Health care professionals, educators, and others are increasingly called
upon to advise parents and policymakers about risks posed to children by Internet
use. However, little scientific information exists on the experiences of children
To assess the risk factors surrounding online sexual solicitations of
youth and distress due to solicitation.
Design, Setting, and Participants
Telephone survey (August 1999–February 2000) of a random sample
of 1501 youth aged 10 through 17 years who were regular Internet users.
Main Outcome Measures
Demographic and behavioral characteristics associated with solicitation
risk and distress due to solicitation.
Nineteen percent of youth who used the Internet regularly were the targets
of unwanted sexual solicitation in the last year. Girls (P<.001), older teens (P = .005), troubled
youth (P = .004), frequent Internet users (P = .01), chat room participants (P<.001),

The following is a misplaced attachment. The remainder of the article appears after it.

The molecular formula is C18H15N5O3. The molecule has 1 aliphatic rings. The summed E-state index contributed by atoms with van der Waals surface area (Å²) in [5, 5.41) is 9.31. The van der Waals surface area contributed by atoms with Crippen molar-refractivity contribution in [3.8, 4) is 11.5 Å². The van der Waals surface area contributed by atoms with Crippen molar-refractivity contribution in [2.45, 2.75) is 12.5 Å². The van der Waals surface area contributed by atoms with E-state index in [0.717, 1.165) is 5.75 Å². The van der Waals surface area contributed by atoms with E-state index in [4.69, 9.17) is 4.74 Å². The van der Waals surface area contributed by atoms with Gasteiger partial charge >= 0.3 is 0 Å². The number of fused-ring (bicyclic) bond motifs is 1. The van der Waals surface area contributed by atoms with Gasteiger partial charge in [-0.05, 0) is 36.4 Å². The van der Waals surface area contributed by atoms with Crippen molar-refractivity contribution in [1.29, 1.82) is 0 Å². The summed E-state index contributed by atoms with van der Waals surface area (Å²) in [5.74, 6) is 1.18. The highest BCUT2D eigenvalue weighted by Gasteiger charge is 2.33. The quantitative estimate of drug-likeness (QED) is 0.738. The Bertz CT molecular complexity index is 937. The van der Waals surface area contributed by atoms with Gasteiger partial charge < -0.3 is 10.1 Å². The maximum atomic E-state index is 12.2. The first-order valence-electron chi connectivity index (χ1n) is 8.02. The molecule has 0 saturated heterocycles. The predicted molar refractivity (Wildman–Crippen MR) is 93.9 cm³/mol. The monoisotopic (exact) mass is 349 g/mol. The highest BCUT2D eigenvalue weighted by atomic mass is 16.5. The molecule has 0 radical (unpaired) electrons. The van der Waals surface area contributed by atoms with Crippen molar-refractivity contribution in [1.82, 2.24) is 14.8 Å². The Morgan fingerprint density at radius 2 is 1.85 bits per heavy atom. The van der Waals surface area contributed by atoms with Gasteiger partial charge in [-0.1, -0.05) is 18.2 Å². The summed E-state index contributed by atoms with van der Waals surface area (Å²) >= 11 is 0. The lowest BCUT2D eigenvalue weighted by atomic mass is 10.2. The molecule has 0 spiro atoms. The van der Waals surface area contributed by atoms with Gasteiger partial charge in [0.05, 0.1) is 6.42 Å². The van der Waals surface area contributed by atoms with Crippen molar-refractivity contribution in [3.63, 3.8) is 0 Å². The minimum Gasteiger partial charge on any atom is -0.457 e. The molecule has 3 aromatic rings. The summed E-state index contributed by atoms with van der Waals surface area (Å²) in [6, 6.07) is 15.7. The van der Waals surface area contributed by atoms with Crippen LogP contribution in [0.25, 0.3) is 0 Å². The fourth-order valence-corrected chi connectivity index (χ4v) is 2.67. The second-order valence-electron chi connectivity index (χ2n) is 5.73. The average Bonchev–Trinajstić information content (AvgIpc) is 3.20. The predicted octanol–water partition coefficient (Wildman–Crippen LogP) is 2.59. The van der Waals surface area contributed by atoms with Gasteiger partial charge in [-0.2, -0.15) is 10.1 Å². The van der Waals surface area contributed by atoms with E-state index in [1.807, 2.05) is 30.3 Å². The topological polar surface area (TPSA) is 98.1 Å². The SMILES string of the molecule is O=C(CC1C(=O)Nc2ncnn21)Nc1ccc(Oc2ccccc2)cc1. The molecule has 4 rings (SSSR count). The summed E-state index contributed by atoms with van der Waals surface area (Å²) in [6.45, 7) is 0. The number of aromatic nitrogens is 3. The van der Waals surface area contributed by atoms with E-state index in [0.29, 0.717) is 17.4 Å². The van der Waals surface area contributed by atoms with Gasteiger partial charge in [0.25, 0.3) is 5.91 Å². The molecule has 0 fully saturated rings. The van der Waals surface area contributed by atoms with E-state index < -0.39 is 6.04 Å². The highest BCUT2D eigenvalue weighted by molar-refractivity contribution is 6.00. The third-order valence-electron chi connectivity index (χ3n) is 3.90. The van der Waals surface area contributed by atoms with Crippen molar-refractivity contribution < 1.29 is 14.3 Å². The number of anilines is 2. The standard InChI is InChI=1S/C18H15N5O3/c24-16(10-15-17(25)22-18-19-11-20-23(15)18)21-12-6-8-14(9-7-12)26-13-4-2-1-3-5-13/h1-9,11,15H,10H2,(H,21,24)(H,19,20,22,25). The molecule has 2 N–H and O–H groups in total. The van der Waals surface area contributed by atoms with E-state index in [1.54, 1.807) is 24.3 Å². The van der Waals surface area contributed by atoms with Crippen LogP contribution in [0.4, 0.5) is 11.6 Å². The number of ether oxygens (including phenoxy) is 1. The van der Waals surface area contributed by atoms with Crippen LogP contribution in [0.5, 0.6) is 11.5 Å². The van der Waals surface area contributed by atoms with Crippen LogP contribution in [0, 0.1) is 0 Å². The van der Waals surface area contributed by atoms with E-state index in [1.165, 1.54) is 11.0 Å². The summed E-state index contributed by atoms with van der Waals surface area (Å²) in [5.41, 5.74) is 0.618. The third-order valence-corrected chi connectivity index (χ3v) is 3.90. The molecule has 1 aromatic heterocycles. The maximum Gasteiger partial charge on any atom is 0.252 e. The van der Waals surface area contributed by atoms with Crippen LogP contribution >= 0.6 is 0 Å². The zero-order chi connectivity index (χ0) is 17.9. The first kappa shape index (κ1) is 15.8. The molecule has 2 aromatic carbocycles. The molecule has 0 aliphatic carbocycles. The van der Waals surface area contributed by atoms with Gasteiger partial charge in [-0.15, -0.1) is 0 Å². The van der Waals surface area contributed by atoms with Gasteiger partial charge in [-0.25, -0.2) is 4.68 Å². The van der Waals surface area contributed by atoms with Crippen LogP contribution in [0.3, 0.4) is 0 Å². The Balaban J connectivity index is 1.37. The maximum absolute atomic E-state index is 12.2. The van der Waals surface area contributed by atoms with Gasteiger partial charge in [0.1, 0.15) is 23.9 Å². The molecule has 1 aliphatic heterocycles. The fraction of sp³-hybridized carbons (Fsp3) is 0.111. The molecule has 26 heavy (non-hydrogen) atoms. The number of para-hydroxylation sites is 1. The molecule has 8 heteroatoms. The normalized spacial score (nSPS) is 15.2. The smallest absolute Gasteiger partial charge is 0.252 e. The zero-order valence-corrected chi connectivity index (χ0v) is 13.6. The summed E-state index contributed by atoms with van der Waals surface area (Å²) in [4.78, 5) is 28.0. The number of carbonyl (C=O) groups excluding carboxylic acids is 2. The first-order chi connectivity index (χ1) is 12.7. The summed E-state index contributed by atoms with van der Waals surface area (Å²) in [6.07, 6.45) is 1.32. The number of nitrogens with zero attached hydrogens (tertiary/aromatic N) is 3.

and those who communicated online with strangers (P<.001)
were at greater risk. Twenty-five percent of the solicited youth reported
high levels of distress after solicitation incidents. Risk of distress was
more common among the younger youth (P = .005), those
who received aggressive solicitations (the solicitor attempted or made offline
contact) (P = .001), and those who were solicited
on a computer away from their home (P = .001).
Many young people who use the Internet encounter unwanted sexual overtures.
Health care professionals, educators, and parents should be prepared to educate
youth about how to respond to online sexual solicitations, including encouraging
youth to disclose and report such encounters and to talk about them.